Written By: Lighthouse Editorial Team

Our editorial team includes content experts that contribute to Lighthouse Recovery Institute’s blog. Editors and medical experts review our blogs for accuracy and relevance. We consistently monitor the latest research from SAMHSA and NIDA to provide you with the most comprehensive addiction-related content.

Published on Jul 24, 2014 | Health and Wellness

Good Nutrition is a Crucial Component of Healthy Living

Anyone who’s been in recovery knows that early-sobriety can feel like a barrage of constant suggestions and comments on what you’re doing, what you could be doing, and what you should be doing. It’s overwhelming!

To be newly sober, however, is to admit that your way wasn’t working and that maybe someone could make your path a little smoother. Hence the sponsor, the sober supports, the IOP, the therapist, the halfway house, and so on.

Believe it or not, those people aren’t put in your life to tell you what to do. They’re here to help you see there really is a different way to live. On that note, a crucial part of healthy living is good nutrition.

This is often overlooked in early-recovery. But, for someone whose primary focus is recovery from addiction, the value of nutrition can’t be underestimated.


Nutrition and Recovery

A lot of archaic AA suggestions advise eating sugar and chocolate to stave off alcohol cravings. While candy and treats certainly have their value, that’s about as far as nutrition in recovery went during the writing of the most AA literature. The reality’s much different than those old suggestions.

For someone who’s getting sober, most nutritionists would probably recommend maintaining your current diet for about a year. That is to say, don’t make any major changes to your diet. For example, if you ate meat while you were using, don’t get sober and become a vegetarian!

That said, most newly sober people need to make some adjustments to diet right away. The problem with drugs and alcohol is that when abused, they pair very poorly with healthy eating and good nutrition. We live in a time when the connection between what we put in our bodies and how we feel and behave is being made. There’s a direct and immediate correlation between nutrition and overall well-being.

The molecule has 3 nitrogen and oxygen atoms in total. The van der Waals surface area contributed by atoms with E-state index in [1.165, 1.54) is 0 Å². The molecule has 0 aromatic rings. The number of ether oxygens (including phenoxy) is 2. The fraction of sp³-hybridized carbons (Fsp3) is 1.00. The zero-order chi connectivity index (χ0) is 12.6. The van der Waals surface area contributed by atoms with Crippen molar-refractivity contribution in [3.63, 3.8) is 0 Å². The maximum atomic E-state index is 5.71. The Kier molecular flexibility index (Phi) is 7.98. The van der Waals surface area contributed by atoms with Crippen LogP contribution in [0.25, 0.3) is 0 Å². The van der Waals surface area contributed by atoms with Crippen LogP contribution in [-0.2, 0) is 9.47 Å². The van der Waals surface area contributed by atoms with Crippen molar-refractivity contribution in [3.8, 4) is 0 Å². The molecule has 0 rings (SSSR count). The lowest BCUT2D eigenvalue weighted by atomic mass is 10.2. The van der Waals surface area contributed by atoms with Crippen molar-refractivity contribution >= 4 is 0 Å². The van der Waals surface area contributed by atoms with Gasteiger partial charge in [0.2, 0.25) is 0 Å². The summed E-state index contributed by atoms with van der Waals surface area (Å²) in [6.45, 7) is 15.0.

On a basic level, young women in recovery should make a point of considering the way they eat. The following is, of course, secondary to any instruction given by a therapist or nutritionist at a treatment center.

Suggestions for Good Nutrition

Some very basic suggestions for good nutrition are to focus on eating fruits, vegetables, nuts, seeds, and lean animal protein. That serves as a foundation around which each individual can tailor their specific needs. Some people require more meat than others, while some people do better with nuts and veggies. Nutrition is a personal journey that requires practice and tailoring.

It’s also important to be aware of issues outside of alcoholism when beginning to change how you eat. It’s not unheard of to develop an eating disorder in recovery. This goes back to the idea that drugs and alcohol are only symptoms of a larger problem.

The Benefits of Good Nutrition in Your Recovery

As a newly sober woman, considering good nutrition is an amazing step in learning how to care not just for yourself, but about yourself. Taking the time, and making the effort, to change other areas of your life is one of the best gifts in recovery. Take the time to research and learn about real food, good nutrition, and lifelong health!

Cite This Article
Lighthouse Editorial Team. "Good Nutrition in Early-Recovery." Lighthouse Recovery Institute., Published on Jul 24, 2014, https://lighthouserecoveryinstitute.com/good-nutrition/.


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